It goes without saying that if you don’t know your product well enough, you can’t sell it. Here, I am talking about a complex product, rather than simple ones that don’t demand any great explanation of their workings or have become so common place that everybody knows how they work.
So, if you take, let us say, a toothpaste or a safety pin or for that matter even a cycle or a two-wheeler, now people have used them so much that you really don’t need great product knowledge to sell them. But there are products where you need product knowledge.
I think product knowledge is one-third of what a salesperson needs to sell a product. The first third is product knowledge; the second third is how he sells his product or the psychology of selling he uses and last third is the knowledge of his company’s sales procedures and processes. I don’t mean they are of equal importance or more or less important, I am just making some generalizations. But, if you just have product knowledge, it is not enough because people don’t buy features. Product knowledge is mainly knowledge about features. For example, while buying a PC, people are not interested in specific features like screen resolution or battery backup and so on. They are more interested in the benefits of each feature.
I remember reading about a salesperson who was trying to sell lorry tires to a very large transportation company but wasn’t able to make a breakthrough. He was “selling” on all types of features on cost, on technology they use, on the kind of rubbers they use, the long life they give and so on, but he was never able to make a breakthrough. After deep thought, he changed his strategy and tried to find out the benefit that his buyer would seek. When he made a call to that customer again, he found out that the customer was interested in the safety aspect of tires. So, he immediately translated the feature into the benefit for the customer and made a sales pitch for the treads of the car’s tires on the plea that they were scientifically designed and have proved to reduce skid rates and thereby enhancing safety. Not surprisingly, he got the order.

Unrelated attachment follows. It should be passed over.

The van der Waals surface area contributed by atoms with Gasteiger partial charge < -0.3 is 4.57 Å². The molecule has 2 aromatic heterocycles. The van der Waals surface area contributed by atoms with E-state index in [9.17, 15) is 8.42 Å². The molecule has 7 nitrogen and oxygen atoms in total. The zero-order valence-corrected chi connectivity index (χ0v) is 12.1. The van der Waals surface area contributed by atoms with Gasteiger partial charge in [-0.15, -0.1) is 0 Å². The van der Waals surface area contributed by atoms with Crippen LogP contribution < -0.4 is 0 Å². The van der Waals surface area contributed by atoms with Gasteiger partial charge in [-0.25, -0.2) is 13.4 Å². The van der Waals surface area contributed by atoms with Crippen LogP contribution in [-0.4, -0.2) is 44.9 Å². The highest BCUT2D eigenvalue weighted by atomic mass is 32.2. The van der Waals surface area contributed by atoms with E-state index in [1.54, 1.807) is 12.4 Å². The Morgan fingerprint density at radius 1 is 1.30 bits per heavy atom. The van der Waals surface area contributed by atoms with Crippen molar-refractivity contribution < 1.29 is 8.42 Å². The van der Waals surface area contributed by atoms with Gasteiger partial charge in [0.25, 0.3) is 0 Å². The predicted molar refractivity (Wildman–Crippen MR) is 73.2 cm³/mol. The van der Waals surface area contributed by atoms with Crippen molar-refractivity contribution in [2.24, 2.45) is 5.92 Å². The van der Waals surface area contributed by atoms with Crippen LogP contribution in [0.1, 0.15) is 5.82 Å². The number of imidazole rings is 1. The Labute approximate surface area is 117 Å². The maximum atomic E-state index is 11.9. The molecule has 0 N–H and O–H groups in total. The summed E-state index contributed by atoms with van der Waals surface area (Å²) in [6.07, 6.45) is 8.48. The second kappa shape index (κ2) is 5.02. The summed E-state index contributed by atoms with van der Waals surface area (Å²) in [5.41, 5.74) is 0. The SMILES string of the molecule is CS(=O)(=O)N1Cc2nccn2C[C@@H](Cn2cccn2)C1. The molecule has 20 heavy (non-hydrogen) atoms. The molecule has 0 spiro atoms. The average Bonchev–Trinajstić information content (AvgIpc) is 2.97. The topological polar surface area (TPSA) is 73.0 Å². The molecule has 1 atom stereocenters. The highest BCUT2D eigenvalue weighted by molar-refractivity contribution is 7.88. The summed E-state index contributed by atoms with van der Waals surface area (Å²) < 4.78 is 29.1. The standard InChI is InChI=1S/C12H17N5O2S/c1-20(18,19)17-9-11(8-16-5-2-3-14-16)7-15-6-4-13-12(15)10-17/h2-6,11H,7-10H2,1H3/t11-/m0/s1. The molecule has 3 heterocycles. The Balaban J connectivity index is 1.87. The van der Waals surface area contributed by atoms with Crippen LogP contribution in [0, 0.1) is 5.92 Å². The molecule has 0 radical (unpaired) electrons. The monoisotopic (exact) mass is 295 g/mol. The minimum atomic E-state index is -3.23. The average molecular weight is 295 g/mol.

Here is the lesson for everyone in Sales-people don’t buy products, they buy benefits. A carpenter is not interested in drill bits but in the holes they make. He buys two-inch holes, not two-inch drills bits. Thus, people are not interested in the physical products. From this, the lesson to be learnt is that just having product knowledge is only half the story. Being able to convert them into benefits which the customer wants is very important. A successful sales person translates features into benefits very well and always talks in those terms.
Subscribe to Our Blogs
Get CommLab's latest eLearning articles straight to your inbox. Enter your email address below: